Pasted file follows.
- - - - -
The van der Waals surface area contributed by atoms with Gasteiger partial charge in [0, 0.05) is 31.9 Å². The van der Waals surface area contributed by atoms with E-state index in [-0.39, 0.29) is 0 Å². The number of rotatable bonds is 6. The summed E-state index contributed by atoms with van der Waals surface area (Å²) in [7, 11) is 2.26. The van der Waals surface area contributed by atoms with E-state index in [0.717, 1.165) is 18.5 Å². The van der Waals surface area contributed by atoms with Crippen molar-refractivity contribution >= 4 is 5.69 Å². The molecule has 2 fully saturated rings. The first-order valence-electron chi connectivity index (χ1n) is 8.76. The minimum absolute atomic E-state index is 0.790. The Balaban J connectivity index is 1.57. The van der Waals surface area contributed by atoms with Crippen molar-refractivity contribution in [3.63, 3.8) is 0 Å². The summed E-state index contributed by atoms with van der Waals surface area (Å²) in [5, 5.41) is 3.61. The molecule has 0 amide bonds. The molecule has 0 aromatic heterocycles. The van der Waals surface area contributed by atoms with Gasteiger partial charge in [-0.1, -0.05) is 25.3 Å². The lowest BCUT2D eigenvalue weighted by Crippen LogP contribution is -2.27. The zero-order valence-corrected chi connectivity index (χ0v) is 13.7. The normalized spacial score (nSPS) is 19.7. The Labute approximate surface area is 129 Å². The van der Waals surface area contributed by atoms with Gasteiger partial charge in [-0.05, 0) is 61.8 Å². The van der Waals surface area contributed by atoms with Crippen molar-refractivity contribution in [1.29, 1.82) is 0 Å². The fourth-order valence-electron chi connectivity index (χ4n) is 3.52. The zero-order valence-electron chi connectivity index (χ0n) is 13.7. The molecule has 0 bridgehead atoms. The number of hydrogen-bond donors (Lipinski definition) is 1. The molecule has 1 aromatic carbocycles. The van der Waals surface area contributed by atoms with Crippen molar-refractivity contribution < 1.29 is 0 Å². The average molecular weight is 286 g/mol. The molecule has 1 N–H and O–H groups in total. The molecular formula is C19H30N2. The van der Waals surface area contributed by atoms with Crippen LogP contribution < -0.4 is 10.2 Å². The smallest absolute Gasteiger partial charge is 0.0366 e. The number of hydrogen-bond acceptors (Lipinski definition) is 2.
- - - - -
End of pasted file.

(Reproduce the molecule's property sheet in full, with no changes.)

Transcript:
The van der Waals surface area contributed by atoms with Gasteiger partial charge in [0, 0.05) is 31.9 Å². The van der Waals surface area contributed by atoms with E-state index in [-0.39, 0.29) is 0 Å². The number of rotatable bonds is 6. The summed E-state index contributed by atoms with van der Waals surface area (Å²) in [7, 11) is 2.26. The van der Waals surface area contributed by atoms with E-state index in [0.717, 1.165) is 18.5 Å². The van der Waals surface area contributed by atoms with Crippen molar-refractivity contribution >= 4 is 5.69 Å². The molecule has 2 fully saturated rings. The first-order valence-electron chi connectivity index (χ1n) is 8.76. The minimum absolute atomic E-state index is 0.790. The Balaban J connectivity index is 1.57. The van der Waals surface area contributed by atoms with Crippen molar-refractivity contribution in [3.63, 3.8) is 0 Å². The summed E-state index contributed by atoms with van der Waals surface area (Å²) in [5, 5.41) is 3.61. The molecule has 0 amide bonds. The molecule has 0 aromatic heterocycles. The van der Waals surface area contributed by atoms with Gasteiger partial charge in [-0.1, -0.05) is 25.3 Å². The lowest BCUT2D eigenvalue weighted by Crippen LogP contribution is -2.27. The zero-order valence-corrected chi connectivity index (χ0v) is 13.7. The normalized spacial score (nSPS) is 19.7. The Labute approximate surface area is 129 Å². The van der Waals surface area contributed by atoms with Gasteiger partial charge in [-0.05, 0) is 61.8 Å². The van der Waals surface area contributed by atoms with Crippen molar-refractivity contribution in [1.29, 1.82) is 0 Å². The fourth-order valence-electron chi connectivity index (χ4n) is 3.52. The zero-order valence-electron chi connectivity index (χ0n) is 13.7. The molecule has 0 bridgehead atoms. The number of hydrogen-bond donors (Lipinski definition) is 1. The molecule has 1 aromatic carbocycles. The van der Waals surface area contributed by atoms with Crippen molar-refractivity contribution < 1.29 is 0 Å². The average molecular weight is 286 g/mol. The molecule has 1 N–H and O–H groups in total. The molecular formula is C19H30N2. The van der Waals surface area contributed by atoms with Crippen LogP contribution < -0.4 is 10.2 Å². The smallest absolute Gasteiger partial charge is 0.0366 e. The number of hydrogen-bond acceptors (Lipinski definition) is 2.